If you’ve been working as a true solo entrepreneur up until now, it’s time to consider hiring support to leverage to your next level. The moment when a small business owner decides to hire their first employee is one of triumph. Conversely, knowing how to start the hiring process can also be a moment of confusion that either results in more business enjoyment and income and free time, or that can create trauma and make you want to quit your business altogether.
We can help you hire your first employee the right way and turn the experience into just one of many that helps your business grow. Follow these steps to ensure your hiring process goes smoothly and you adhere to state and federal regulations.
First, and most importantly, get absolutely clear on the ideal outcomes and success metrics for your first hire. The more specific the better, so you can establish a 90-day plan to onboard your new hire, help them get oriented and support them to hit the specific metrics that allow you and them to know it will be a great long-term fit.
Consider a 90-day probation period, during which your new hire can work as an Independent Contractor — with the right contract in place — and you make sure it will be a great fit, before you transition your hire into a Full-Time Employee.
Apply for your Employee Identification Number (EIN) if you don’t already have one. You will need this for tax purposes and to get the hiring process started.
Prepare forms and establish a recordkeeping system to ensure you have the information you’ll need for 1099 reporting or for employee tax withholdings. You need to maintain records on your employee’s federal income tax withholdings, your federal wage and tax statements, and your state taxes for four years. Get organized now, and don’t wait until tax season. Or, better yet, make your first hire a bookkeeper who can support you with all of this, and then the tracking, reporting and setup of your second hire can be handled by your bookkeeper!
Have your employee fill out an I-9 statement, and verify their eligibility to work in the U.S.
Register with your state’s New Hire Reporting Program. You must report your new hire within 20 days.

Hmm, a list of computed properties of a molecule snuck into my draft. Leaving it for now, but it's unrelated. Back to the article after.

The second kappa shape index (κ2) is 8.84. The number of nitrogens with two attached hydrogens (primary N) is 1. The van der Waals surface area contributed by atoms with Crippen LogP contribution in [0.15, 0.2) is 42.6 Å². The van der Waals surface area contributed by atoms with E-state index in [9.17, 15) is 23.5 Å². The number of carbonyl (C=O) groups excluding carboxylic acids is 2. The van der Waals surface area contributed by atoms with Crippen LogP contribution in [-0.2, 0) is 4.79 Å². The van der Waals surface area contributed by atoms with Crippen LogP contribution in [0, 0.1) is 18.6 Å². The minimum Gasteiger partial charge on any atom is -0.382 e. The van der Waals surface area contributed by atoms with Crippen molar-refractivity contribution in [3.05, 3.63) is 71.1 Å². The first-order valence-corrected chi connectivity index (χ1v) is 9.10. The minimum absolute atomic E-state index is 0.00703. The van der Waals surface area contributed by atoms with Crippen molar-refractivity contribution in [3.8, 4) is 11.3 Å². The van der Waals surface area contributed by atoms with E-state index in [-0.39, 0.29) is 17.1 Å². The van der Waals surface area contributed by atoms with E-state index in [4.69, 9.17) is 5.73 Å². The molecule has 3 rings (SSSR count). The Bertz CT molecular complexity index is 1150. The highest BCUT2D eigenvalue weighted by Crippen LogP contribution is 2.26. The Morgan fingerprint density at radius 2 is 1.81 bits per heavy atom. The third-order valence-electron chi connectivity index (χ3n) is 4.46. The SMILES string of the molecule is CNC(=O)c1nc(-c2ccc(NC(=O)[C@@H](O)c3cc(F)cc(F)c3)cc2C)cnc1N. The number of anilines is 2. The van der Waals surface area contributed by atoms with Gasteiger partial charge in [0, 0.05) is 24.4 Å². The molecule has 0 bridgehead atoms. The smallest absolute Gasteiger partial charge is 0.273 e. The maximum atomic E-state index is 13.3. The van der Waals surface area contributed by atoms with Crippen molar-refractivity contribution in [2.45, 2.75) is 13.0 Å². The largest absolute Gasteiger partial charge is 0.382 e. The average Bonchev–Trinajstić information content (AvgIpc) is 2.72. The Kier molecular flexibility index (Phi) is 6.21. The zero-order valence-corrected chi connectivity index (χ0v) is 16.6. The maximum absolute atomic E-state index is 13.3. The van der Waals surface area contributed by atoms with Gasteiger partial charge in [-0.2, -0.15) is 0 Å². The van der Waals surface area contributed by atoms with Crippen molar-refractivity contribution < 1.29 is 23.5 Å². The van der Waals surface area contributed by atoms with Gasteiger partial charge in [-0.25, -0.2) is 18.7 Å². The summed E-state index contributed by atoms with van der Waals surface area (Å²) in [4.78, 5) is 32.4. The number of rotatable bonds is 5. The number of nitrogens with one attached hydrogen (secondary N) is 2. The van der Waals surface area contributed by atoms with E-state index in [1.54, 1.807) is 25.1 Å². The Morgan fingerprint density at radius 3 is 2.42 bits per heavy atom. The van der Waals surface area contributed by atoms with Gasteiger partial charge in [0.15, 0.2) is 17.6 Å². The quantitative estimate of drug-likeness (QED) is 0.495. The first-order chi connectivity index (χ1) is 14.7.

Once you’ve converted your new hire to an employee, get set up with workers’ compensation insurance. This is required for all companies with employees, and covers on-the-job accidents and injuries, and protects your interests.
If you have a physical location, post required notices at your work site, such as state and federal labor laws.
File your quarterly tax return (form 941). This is required if you withhold any taxes from your employee’s earnings. And, again, we don’t recommend you file this, but that you have a relationship with a CPA who can file this for you. As a Family Business Lawyer, we can help you find the right CPA for you, if you do not already have a trusted relationship with a tax advisor you love.
And, perhaps most importantly, get organized! Hiring an employee means mandatory reporting, more complex tax filings, numerous legal requirements, good recordkeeping and looking out for your employee’s well-being. Now is the time to consider employee benefits, maintaining a safe workplace and keeping your employee informed on your company’s practices and their rights and responsibilities. You will also need an excellent record-keeping system to keep track of important information about your employee, stay abreast on labor laws and make sure you comply with state and federal regulations. But you really don’t need to handle any of this on your own. Contact us, and we can help.
Hiring your first employee is a big step. When you are ready, start by sitting down with us as your Family Business Lawyer®. We can guide you through the hiring process, step by step.
Developing a trusted relationship with a Family Business Lawyer® ensures you are making the best legal, insurance, financial, and tax (LIFT) decisions for your life and business.